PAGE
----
Re: Resiliency – we've heard of it
If you write an XML schema properly, and use proper tools that fully understand XML schema (a rarity), then you can in the schema define valid content. For example, you can constrain the valid values of an integer, or the length of a list, and parsers / serialisers generated by proper tools will generate code that checks that such constraints are honoured.
So far, so good. As I hinted, most XML XSD code generators I've come across ignore the constraints and generate no code for them. Examples include Microsoft's xsd.exe, with a lame excuse (I found their reasoning buried deep in some docs) that amounted to "computers do not constrain the values of integers or the lengths of lists". Well duh, that's why we have software and write it to impose constraints when we want values and lengths constrained.
However, so far as I know XML XSD is far from "complete". I'll explain what I mean. Whilst you can express constraints in an XSD file, you get nothing in the generated code to tell the program that uses the generated code what the constraints actually are. So, touching on your "That data-program may crash because you have coded a stack overflow" point, it's hard for the program or developer to know, for example, how much memory to allow for the length of a list when parsing some XML data. Perhaps not a problem on a server / desktop application where memory is bountiful and memory allocation is automatic in the generated code, more of a problem in an embedded system where perhaps the developer has had to decide how much heap a process will need.
A serialisation technology that is "complete" is ASN.1, though not all the ASN.1 tools fulfil the whole standard. With ASN.1 you can define messages, setting value and length constraints as you do so, just like XML XSD, or JSON schemas. What is unusual is that you can also define static constants of messages, including integer constants, which can be used as the constrains in the definition of other messages, and these static constants also show up in generated code. So for the developer, the generated code contains 1) parsers / serialisers for objects (messages), 2) automatic constrains checking whilst parsing / serialising, 3) constants that can be used to understand the extents of constraints which can then be use for all sorts of purposes in the code the developer writes.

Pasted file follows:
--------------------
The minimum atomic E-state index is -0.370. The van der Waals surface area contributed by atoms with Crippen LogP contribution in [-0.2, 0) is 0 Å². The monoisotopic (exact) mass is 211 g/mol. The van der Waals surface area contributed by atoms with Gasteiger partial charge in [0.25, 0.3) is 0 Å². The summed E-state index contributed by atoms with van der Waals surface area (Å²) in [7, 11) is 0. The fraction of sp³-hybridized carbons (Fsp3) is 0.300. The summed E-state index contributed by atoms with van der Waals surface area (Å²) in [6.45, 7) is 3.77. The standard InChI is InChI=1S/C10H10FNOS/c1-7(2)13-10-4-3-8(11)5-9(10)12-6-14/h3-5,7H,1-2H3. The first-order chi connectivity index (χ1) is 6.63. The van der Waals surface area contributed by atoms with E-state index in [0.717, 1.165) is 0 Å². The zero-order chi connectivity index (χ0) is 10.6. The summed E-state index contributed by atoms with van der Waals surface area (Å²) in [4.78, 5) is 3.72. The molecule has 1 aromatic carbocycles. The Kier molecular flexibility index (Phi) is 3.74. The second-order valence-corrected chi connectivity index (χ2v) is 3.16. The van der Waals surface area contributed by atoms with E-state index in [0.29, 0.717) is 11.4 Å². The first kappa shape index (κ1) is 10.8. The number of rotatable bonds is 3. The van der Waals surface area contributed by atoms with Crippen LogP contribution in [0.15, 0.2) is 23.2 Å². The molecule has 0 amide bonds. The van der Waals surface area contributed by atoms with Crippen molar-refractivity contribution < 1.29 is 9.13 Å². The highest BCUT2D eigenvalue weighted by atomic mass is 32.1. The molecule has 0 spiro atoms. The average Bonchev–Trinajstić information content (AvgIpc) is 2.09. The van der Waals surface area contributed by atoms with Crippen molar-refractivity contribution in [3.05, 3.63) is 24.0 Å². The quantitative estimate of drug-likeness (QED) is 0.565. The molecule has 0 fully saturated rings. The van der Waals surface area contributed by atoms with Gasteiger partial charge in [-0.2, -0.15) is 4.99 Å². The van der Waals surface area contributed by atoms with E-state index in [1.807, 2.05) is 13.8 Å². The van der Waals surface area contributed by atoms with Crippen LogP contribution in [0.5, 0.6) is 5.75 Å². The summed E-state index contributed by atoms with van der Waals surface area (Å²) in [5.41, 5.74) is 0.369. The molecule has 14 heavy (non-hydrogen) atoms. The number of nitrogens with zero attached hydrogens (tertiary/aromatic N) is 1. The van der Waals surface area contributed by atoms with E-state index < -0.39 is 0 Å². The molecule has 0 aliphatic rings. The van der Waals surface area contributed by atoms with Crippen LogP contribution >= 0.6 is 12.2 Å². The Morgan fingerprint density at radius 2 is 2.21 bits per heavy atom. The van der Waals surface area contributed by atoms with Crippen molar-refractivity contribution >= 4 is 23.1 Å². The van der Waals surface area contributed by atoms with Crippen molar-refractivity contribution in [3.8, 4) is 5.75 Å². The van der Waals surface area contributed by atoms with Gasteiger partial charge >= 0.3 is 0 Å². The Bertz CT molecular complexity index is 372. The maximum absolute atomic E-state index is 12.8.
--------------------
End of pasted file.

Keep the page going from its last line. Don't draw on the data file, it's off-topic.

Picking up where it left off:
One such purpose might be iterating over the length of a received list. If the list is defined as containing 10 entries, then the for loop can be from 0..listlen-1, where listlen is a constant that comes from the schema, not from the developer.
The consequences can be quite profound. System behaviours related to the constraints on valid / invalid data can all be driven from the schema, not from developer-written source code. This means that all such constants have a single definition - irrespective of programming languages used across the whole system. Change the schema, rebuild the system, and the entire system is updated with the new constants and thus the new behaviour.
This can have profound consequences on how you run projects. If you have a risk of stack overflow due to the amount of data to be received, you can have the stack size driven by the constants in the schema. It either works (there is enough memory), or the code throws an exception when it can't get enough stack in advance of needing it. If you need the extend the length of a list to contain more items, and you need programs to generate / process the extra items, so long as they're using the constraint constants from the schema-derived generated code a single change in the schema brings about the required code change system wide.
That means you no longer need the developer to make the change, the schema author can safely make the change, at any point in the project life cycle, even quite late. You can be agile with the definition of messages in the system right throughout the project development cycle, because changes to message definitions do not have to result in any re-work.
Pretty neat for a useful, old technology. Especially as it can emit / consume binary formats as well as JSON and XML...